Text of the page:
Many middle-market companies have one core business and tend to it well. They are often the first to market and enjoy tremendous growth before any competitors are able to catch up. But as the business matures and the competition becomes entrenched, growth slows. So when the economy turns south, mature middle-market companies get squeezed and performance drops.
Here’s an example: syrup flavoring company Torani’s core market was the café industry. When this business was young, the market supported phenomenal growth rates in the 50 percent range. But in the late 1990s, the growth slowed down to the 20 percent range, then to single digits by 2005. By the time the 2007 downturn hit, Torani’s growth was flat.
Obviously, mid-market companies would love to maintain a high growth rate in all economic conditions and side-step the inevitable waning of their core business. But how?
Most companies address this problem through conventional strategies – finding new customers for existing products, creating new products for existing customers, adjusting prices, or ramping up sales and marketing. These are all valid tactics and ought to be considered at all times, yet they usually deliver only incremental improvements that produce less impact over time.
In addition, merely tweaking existing products and services leaves companies vulnerable to cheaper or better innovations. For example, improvements to the fax machine during the 1980s and 1990s helped extend its lifecycle. But thanks to fresh Internet-based alternatives, no one is pouring resources into new fax machines today.
Something else happens to many mid-market companies that experience healthy growth: they get too comfortable with it. They devote all of their resources to maximizing the core product and do nothing to prepare for the day when it will no longer be competitive.
The optimal solution is to find new or adjacent markets long before a company’s growth rate starts to wane, when times are good. Large companies often do this by developing a portfolio of business units—some with stable positions in mature markets, and others focused on new, high-growth markets. Through this approach, a company like General Electric is able to generate strong growth year after year.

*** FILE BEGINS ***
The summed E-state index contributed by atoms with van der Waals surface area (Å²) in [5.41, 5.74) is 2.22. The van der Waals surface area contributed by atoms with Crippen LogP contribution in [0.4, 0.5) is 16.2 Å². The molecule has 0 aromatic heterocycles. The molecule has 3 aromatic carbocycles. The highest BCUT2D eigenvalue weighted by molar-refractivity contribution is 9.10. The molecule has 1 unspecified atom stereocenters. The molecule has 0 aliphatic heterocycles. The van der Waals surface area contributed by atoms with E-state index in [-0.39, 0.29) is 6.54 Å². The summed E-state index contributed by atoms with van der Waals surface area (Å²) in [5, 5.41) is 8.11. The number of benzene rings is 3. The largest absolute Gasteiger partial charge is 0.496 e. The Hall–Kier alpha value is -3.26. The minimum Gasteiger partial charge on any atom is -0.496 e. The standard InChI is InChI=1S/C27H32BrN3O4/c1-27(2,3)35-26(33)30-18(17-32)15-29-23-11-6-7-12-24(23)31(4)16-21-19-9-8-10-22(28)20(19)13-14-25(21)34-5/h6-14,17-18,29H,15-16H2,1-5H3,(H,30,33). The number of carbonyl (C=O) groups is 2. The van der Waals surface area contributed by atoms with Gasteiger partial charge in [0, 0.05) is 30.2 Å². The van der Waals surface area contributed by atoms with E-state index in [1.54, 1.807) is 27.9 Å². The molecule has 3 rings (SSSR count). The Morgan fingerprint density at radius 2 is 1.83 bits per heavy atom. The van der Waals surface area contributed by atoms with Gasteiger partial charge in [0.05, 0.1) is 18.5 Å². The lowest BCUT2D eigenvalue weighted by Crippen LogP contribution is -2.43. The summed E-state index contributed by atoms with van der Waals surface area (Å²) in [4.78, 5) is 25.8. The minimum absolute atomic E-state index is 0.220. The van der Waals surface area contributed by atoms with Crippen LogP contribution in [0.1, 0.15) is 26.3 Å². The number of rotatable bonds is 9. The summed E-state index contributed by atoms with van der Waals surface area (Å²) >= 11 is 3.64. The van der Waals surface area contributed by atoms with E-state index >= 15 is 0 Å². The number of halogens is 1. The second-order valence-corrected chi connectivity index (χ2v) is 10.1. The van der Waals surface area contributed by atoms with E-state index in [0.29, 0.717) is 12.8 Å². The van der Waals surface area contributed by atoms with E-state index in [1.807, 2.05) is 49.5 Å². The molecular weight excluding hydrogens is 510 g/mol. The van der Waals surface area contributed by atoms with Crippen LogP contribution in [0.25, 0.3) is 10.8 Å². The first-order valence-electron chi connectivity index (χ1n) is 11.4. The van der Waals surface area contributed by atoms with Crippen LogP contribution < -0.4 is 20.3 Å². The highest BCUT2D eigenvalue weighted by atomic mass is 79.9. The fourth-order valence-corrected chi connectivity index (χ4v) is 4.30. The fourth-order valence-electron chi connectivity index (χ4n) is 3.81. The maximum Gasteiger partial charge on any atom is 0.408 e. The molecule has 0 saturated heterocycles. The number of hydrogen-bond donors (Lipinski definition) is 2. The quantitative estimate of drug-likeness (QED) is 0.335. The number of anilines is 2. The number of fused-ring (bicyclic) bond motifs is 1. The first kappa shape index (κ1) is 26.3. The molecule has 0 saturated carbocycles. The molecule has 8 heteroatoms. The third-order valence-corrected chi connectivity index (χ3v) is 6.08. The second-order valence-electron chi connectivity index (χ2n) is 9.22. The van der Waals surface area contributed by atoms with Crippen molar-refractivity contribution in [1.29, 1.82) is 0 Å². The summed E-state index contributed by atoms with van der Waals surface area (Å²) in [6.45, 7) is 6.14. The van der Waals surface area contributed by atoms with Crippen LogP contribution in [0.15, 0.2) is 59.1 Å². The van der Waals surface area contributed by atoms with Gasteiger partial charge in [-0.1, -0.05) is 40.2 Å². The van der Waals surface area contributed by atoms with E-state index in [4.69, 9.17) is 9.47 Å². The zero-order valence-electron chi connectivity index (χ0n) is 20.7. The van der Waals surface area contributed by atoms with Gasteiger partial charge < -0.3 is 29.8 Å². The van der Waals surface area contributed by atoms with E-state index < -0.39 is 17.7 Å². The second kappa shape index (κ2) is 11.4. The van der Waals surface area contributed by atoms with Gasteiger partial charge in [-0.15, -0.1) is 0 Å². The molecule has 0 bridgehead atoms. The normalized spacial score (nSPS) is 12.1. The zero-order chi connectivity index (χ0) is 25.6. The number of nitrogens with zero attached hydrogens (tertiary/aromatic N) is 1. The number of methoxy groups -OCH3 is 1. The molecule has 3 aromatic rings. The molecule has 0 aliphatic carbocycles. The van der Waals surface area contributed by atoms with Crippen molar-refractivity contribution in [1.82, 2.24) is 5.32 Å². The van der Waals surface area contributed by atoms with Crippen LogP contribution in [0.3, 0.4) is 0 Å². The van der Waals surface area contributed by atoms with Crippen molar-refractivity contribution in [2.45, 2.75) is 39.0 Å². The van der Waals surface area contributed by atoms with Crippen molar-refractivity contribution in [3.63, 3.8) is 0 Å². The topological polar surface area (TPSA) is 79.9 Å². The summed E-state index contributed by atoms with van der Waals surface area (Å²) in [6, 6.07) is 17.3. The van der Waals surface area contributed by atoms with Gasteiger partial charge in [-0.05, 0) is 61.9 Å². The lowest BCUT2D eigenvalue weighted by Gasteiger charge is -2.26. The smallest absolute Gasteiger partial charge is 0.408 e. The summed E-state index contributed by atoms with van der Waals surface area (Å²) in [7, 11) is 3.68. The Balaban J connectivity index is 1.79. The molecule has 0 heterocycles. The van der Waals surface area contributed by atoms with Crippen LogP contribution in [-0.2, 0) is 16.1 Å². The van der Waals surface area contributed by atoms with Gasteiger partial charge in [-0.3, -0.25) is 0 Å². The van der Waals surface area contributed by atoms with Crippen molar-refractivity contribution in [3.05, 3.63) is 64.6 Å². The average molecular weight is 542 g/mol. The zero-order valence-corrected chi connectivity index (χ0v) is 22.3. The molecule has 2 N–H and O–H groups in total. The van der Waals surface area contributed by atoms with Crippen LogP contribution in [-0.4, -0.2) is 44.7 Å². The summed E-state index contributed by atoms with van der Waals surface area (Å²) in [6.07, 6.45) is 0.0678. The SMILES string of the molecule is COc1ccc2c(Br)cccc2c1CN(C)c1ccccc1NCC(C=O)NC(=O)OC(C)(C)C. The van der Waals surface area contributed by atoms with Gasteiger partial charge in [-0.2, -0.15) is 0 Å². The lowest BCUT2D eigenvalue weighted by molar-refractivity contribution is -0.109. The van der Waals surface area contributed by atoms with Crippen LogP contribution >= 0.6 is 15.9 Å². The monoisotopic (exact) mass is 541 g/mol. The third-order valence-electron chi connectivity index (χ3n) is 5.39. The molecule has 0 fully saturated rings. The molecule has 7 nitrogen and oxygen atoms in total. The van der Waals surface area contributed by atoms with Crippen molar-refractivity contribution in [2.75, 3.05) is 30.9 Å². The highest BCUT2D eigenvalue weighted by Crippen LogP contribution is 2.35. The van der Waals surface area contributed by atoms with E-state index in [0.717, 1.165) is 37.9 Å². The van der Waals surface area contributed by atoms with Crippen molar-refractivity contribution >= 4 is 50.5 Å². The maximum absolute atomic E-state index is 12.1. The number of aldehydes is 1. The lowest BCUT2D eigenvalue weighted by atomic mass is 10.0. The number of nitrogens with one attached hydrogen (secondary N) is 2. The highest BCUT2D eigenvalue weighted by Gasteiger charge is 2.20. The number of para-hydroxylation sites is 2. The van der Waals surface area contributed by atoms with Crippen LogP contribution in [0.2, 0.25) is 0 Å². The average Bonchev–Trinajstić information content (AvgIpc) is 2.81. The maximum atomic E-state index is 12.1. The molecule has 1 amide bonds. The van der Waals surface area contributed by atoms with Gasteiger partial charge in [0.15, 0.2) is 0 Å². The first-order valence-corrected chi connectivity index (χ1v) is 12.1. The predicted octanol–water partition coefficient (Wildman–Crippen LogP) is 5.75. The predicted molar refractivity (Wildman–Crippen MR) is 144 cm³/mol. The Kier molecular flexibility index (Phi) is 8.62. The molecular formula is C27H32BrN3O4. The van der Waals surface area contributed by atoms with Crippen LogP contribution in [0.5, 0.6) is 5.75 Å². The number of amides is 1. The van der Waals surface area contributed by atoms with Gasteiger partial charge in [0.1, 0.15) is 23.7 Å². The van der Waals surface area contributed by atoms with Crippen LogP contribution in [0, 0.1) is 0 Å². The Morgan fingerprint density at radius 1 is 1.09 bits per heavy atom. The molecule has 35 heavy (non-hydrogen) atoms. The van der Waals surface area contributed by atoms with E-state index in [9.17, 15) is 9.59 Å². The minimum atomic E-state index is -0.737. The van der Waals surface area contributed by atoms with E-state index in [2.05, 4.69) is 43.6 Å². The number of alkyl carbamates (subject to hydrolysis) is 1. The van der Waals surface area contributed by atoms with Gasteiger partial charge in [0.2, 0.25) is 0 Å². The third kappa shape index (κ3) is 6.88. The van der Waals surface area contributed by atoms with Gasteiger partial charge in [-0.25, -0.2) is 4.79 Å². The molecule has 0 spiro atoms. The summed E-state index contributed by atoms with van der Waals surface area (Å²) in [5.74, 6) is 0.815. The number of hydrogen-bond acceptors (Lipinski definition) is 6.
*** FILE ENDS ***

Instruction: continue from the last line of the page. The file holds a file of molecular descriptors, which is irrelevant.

Of course, middle market companies do not have the bandwidth GE does—but they can utilize the same thinking. While growth in their core business is still healthy, they can start pilot programs. These may explore new or adjacent markets, new market needs, or frankly anything that leverages their core competencies into a new business with the potential for long-term growth.
For mid-market companies, the key is to focus on core competencies. Large companies have the cash and bandwidth to jump into areas in which they have not yet developed or acquired a core competency. But mid-market firms do not have this luxury. For them, building a new core competency takes an enormous amount of effort and is fraught with risk. On the other hand, leveraging existing expertise on a pilot program keeps the expense of pursuing new products, services or markets within budget, simultaneously allowing enough time to do it right until the new opportunity proves itself.
In 2008, 20-year software veteran Pete Daffern took the helm of Clairmail, a seven-figure company which connected mobile technology to back office software in multiple markets. One year later, having experimented with many verticals, Pete shifted Clairmail's focus to retail banks—a segment that had undergone enormous pain due to the collapse of capital markets and the accompanying economic downturn.
The move seemed risky. Yet Clairmail had something the retail banks really needed, and it turned out to be the firm’s next big thing. Today, Clairmail’s revenues approach $100 million. Moreover, the company recently won the Bank Administration Institute's MobileLink Pace Setter Award for increasing mobile usage and furthering mobile innovation in retail banking.
Building the Future into the Present
Keep in mind that when you really, really need a green field—a new business with big potential—it's usually too late. The idea is to consistently look for the next big thing, or at least start five years before your core business peaks. You need to bake this into your strategic priorities with a separate budget and a team which is completely detached from the one assigned to your core products/ services.
Here are some key elements of this effort:
Allocate time from your best strategic thinkers. From great minds come great ideas. But those great minds must be committed to finding the next big thing, and must set aside time specifically for working on this task. Torani, for example, hired strategic sales experts to supplement the CEO's years of experience, then ran a disciplined process of ideation, including regular meetings and discussions.
Conduct market research every year to assess competitors and markets. While purchased research can help, many mid-market businesses are in niches that are not heavily studied and reported on. Their executives need to leave the office and get intimate with customers, products and consumer behaviors. Forget about selling. Instead focus on what the customer needs but isn’t getting, or why the customer buys from a competitor. This job-to-be-done approach is being studied and popularized by Harvard Business School professor Clay Christensen (you can find his recent Harvard Business Review case study here).